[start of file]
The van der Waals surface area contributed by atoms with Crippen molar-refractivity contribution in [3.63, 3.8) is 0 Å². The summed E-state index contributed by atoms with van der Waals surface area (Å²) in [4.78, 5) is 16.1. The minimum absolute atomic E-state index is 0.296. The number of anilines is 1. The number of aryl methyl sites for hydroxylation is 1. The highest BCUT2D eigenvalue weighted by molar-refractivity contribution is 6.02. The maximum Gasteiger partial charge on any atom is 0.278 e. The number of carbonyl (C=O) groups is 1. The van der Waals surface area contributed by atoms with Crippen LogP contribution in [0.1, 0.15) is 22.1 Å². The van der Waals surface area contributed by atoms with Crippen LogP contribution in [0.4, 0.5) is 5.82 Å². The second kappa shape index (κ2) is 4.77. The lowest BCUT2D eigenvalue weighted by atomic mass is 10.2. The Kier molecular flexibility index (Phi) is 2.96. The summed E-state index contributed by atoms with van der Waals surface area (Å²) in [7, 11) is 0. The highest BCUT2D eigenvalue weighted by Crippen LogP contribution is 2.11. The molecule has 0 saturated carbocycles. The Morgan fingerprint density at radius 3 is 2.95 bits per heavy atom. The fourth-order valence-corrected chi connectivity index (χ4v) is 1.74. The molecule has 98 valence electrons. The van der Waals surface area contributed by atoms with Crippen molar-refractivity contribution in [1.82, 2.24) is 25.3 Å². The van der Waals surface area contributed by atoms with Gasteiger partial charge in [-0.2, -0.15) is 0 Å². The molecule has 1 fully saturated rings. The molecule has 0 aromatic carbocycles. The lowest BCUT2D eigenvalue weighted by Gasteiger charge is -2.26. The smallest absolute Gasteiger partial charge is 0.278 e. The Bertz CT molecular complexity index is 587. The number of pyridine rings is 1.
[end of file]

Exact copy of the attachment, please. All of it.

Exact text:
The van der Waals surface area contributed by atoms with Crippen molar-refractivity contribution in [3.63, 3.8) is 0 Å². The summed E-state index contributed by atoms with van der Waals surface area (Å²) in [4.78, 5) is 16.1. The minimum absolute atomic E-state index is 0.296. The number of anilines is 1. The number of aryl methyl sites for hydroxylation is 1. The highest BCUT2D eigenvalue weighted by molar-refractivity contribution is 6.02. The maximum Gasteiger partial charge on any atom is 0.278 e. The number of carbonyl (C=O) groups is 1. The van der Waals surface area contributed by atoms with Crippen LogP contribution in [0.1, 0.15) is 22.1 Å². The van der Waals surface area contributed by atoms with Crippen LogP contribution in [0.4, 0.5) is 5.82 Å². The second kappa shape index (κ2) is 4.77. The lowest BCUT2D eigenvalue weighted by atomic mass is 10.2. The Kier molecular flexibility index (Phi) is 2.96. The summed E-state index contributed by atoms with van der Waals surface area (Å²) in [7, 11) is 0. The highest BCUT2D eigenvalue weighted by Crippen LogP contribution is 2.11. The molecule has 0 saturated carbocycles. The Morgan fingerprint density at radius 3 is 2.95 bits per heavy atom. The fourth-order valence-corrected chi connectivity index (χ4v) is 1.74. The molecule has 98 valence electrons. The van der Waals surface area contributed by atoms with Crippen molar-refractivity contribution in [1.82, 2.24) is 25.3 Å². The van der Waals surface area contributed by atoms with Gasteiger partial charge in [-0.2, -0.15) is 0 Å². The molecule has 1 fully saturated rings. The molecule has 0 aromatic carbocycles. The lowest BCUT2D eigenvalue weighted by Gasteiger charge is -2.26. The smallest absolute Gasteiger partial charge is 0.278 e. The Bertz CT molecular complexity index is 587. The number of pyridine rings is 1.